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justified and enforced, in case your concessions had been returned by outrages. But, preposterously, you began with violence; and before terrors could have any effect, either good or bad, your ministers immediately begged pardon, and promised that repeal to the obstinate Americans which they had refused in an easy, good-natured, complying British Parliament. The assemblies, which had been publicly and avowedly dissolved for their contumacy, are called together to receive your submission. Your ministerial directors blustered like tragic tyrants here; and then went mlimping with a sore leg in America, canting, and whining, and complaining of faction, which represented them as friends to a revenue from the colonies. I hope nobody in this House will hereafter have the impudence to defend American taxes in the name of ministry. The moment they do, with this letter of attorney in my hand, I will tell them, in the author ized terms, they are wretches “ with factious and seditious views," "enemies to the peace and prosperity of the mother country and the colonies," and subvert

“ of the mutual affection and confidence on which the glory and safety of the British empire depend.”

After this letter, the question is no more on propriety or dignity. They are gone already. The faith of your sovereign is pledged for the political principle. The general declaration in the letter goes to the whole of it. You must therefore either abandon the scheme of taxing, or you must send the ministers tarred and feathered to America, who dared to hold out the royal faith for a renunciation of all taxes for revenue. Them you must punish, or this faith you must preserve. The preservation of this faith is of more consequence than the duties on red


lead, or white lead, or on broken glass, or atlas-ordi nary, or demy-fine, or blue-royal, or bastard, or fools cap, which you have given up, or the three-pence on tea which you retained. The letter went stamped with the public authority of this kingdom. The instructions for the colony government go under no other sanction; and America cannot believe, and will not obey you, if you do not preserve this channel of communication sacred. You are now punishing the colonies for acting on distinctions held out by that very ministry which is here shining in riches, in favor, and in power, and urging the punishment of the very offence to which they had themselves been the tempters.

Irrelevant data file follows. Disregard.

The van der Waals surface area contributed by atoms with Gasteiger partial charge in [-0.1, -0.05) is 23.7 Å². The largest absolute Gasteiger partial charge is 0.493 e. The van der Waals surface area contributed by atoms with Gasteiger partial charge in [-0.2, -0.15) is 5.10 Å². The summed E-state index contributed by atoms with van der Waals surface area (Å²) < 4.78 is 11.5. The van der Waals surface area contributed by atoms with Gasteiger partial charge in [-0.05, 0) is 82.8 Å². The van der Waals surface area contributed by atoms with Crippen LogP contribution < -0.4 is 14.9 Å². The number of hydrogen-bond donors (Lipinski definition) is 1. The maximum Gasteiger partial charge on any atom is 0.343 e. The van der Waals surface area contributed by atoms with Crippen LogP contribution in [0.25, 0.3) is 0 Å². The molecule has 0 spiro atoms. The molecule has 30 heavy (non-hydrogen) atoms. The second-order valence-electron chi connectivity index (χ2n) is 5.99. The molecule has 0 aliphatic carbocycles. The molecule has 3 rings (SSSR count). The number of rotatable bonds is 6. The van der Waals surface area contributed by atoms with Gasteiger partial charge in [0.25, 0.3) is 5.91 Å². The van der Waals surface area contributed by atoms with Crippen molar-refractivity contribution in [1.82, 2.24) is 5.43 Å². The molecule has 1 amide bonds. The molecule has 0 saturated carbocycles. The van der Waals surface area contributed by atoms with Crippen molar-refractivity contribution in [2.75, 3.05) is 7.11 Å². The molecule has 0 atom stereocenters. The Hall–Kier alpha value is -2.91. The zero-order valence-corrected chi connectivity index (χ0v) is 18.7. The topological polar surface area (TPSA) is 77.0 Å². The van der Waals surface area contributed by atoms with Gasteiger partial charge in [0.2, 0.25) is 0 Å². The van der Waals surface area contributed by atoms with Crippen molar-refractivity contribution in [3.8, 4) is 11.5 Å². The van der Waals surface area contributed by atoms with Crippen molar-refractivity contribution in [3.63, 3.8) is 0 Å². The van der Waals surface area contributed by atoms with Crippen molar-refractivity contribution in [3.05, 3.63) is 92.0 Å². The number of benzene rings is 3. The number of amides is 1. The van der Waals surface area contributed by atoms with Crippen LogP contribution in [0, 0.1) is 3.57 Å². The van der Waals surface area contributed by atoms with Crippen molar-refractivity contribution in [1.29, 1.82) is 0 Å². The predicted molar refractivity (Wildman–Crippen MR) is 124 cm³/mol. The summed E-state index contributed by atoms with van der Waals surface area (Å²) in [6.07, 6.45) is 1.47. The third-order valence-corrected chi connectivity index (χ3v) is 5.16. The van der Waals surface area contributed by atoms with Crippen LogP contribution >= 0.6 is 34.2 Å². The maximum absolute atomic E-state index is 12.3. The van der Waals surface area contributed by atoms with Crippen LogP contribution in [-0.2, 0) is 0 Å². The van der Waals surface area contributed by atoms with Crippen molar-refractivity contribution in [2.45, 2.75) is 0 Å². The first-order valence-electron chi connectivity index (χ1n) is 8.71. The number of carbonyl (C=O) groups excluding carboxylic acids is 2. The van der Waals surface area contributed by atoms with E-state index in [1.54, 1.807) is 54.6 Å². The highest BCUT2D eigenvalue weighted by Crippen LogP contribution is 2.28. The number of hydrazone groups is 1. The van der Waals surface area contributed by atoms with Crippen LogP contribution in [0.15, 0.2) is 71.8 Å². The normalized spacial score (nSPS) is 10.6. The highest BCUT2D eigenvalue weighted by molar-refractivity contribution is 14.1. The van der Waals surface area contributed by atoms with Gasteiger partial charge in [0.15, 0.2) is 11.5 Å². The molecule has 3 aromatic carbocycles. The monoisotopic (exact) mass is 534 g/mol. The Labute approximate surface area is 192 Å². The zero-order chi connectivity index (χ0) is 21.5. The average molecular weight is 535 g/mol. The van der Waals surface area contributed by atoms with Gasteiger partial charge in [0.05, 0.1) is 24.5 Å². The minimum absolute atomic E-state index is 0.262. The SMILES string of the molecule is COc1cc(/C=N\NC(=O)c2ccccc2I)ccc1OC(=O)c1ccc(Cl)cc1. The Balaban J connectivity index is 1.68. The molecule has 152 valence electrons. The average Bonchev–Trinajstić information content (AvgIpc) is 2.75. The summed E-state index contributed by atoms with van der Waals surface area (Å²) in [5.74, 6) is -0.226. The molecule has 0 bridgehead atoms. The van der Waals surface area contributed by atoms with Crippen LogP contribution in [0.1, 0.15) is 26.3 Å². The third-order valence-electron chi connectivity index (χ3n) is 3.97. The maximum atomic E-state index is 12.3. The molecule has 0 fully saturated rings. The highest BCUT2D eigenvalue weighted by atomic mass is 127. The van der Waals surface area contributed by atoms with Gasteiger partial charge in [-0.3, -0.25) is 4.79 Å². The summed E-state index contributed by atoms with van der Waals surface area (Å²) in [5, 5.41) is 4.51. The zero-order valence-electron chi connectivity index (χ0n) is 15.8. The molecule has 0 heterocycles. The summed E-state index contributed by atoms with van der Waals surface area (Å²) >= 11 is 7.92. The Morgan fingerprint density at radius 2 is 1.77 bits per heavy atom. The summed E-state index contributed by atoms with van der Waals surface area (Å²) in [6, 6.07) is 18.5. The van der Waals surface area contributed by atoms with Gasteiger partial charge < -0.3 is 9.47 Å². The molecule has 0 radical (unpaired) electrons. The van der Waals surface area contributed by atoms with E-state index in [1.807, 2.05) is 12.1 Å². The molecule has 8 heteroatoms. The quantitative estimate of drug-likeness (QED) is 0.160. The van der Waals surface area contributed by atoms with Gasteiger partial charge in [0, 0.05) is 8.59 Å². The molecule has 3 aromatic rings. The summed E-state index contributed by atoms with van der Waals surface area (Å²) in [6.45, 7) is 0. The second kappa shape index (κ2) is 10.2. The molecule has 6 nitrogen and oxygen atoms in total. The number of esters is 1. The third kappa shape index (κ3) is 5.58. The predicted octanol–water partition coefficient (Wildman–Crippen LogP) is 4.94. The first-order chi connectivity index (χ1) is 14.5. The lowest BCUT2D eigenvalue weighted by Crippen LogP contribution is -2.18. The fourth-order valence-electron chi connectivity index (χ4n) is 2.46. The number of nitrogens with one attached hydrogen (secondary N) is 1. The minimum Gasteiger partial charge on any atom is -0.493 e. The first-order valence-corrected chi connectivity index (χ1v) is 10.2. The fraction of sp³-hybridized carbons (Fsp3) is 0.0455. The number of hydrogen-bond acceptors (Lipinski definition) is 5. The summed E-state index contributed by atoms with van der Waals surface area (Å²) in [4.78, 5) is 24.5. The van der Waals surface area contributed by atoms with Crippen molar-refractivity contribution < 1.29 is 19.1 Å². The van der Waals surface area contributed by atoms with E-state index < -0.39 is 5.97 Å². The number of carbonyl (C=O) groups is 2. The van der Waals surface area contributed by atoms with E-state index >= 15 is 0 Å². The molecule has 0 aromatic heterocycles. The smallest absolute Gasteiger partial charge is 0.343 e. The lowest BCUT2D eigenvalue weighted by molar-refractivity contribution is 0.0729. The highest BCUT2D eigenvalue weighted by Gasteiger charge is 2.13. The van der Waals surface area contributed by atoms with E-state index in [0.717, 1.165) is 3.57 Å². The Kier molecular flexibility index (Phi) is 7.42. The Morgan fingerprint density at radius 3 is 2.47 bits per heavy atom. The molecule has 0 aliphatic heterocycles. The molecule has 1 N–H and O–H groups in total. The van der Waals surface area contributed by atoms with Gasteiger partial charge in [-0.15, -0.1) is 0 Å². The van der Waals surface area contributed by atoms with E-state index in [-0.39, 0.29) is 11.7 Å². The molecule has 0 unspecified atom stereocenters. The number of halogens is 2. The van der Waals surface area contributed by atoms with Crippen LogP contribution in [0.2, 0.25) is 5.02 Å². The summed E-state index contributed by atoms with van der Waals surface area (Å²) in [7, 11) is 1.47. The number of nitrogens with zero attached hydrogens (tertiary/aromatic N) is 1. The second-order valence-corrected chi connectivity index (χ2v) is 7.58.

Sir, if reasons respecting simply your own commerce, which is your own convenience, were the sole grounds of the repeal of the five duties, why does Lord Hillsborough, in disclaiming in the name of the king and ministry their ever having had an intent to tax for revenue, mention it as the means 66 of reëstablishing the confidence and affection of the colonies ?" Is it a way of soothing others, to assure them that you will take good care of yourself? The medium, the only medium, for regaining their affection and confidence is that you will take off something oppressive to their minds. Sir, the letter strongly enforces that idea : for though the repeal of the taxes is promised on commercial principles, yet the means of counteracting the “insinuations of men with factious and seditious views" is by a disclaimer of the intention of taxing for revenue, as a constant, invariable sentiment and rule of conduct in the government of America.

I remember that the noble lord on the floor, not in a former debate to be sure, (it would be disorderly

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to refer to it, I suppose I read it somewhere,) but the noble lord was pleased to say, that he did not con ceive how it could enter into the head of man to impose such taxes as those of 1767 : I mean those taxes which he voted for imposing, and voted for repealing, -as being taxes, contrary to all the principles of commerce, laid on British manufactures.